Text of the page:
WASHINGTON, D.C. – Today, government watchdog Accountable.US called on members of and donors to the U.S. Chamber of Commerce (USCOC) who previously announced they would suspend political giving due to the January 6th Capitol insurrection to disassociate from the organization in light of the Chamber’s recent decision to resume political contributions to members of Congress — including those who voted against certifying the results of the 2020 presidential election. The election certification vote was undeniably a controversy which helped incite the deadly and destructive riot witnessed at the U.S. Capitol. 

Following the riot, a wave of companies and corporations, including the U.S. Chamber, announced they would be implementing a temporary pause or even a full stop to their political giving. Then, less than ten weeks later, the U.S. Chamber of Commerce reversed course and announced it would be resuming political giving, even for those who voted against certifying the results of the U.S. presidential election – the very issue that brought the insurrectionists to the nation’s capital in the first place.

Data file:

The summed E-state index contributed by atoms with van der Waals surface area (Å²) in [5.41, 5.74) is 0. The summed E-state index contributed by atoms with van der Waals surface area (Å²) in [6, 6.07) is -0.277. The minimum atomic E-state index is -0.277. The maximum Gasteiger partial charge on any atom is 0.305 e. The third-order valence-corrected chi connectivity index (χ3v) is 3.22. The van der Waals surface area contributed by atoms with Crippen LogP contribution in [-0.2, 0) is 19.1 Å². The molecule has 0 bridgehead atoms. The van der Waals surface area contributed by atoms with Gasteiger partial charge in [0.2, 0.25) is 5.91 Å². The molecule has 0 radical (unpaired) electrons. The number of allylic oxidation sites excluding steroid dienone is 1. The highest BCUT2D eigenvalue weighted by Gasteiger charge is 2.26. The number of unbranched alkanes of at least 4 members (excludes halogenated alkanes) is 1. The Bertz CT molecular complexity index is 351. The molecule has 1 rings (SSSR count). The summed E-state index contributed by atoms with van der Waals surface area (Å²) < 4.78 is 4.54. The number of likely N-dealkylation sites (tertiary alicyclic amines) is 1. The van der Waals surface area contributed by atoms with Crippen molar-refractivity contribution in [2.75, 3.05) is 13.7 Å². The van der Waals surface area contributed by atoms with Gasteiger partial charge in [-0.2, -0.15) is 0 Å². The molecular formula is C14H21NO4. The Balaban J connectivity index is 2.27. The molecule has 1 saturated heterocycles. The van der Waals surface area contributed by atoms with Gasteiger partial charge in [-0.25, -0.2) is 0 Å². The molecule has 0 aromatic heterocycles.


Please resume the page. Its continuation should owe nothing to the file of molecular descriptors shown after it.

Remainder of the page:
An Accountable.US review of Chamber membership found at least 24 members or donors who also pledged to suspend or reassess political giving following the riot. The watchdog sent letters today urging withdrawal from the USCOC to the companies and organizations that specifically pledged to not give political contributions after reprehensible events of January 6th, including: Google; Allstate; Disney; General Electric; Motion Picture Association of America; Nike; Pfizer; and S&P Global. These companies are violating the pledge they have made by maintaining membership and financial support of the U.S. Chamber which has committed to a policy that is in direction contradiction to the policies and values the companies have espoused. If these companies continue to support the U.S. Chamber, they are violating the spirit of the pledge they made.   

“By continuing to provide financial support of the US Chamber, which is directly contradicting their announced policy, companies who have made pledges on political giving following the Capitol insurrection are violating the spirit of the pledges they made,” said Kyle Herrig, president of government watchdog Accountable.US. “Democracy is not a value that can be compromised, and neither should the promises companies make to uphold it.”  

The letters were sent as part of Accountable.US’s ongoing ‘Subsidizing Sedition’ project tracking those at the center of the conservative movement that played a part in the Capitol insurrection and the money behind them.  

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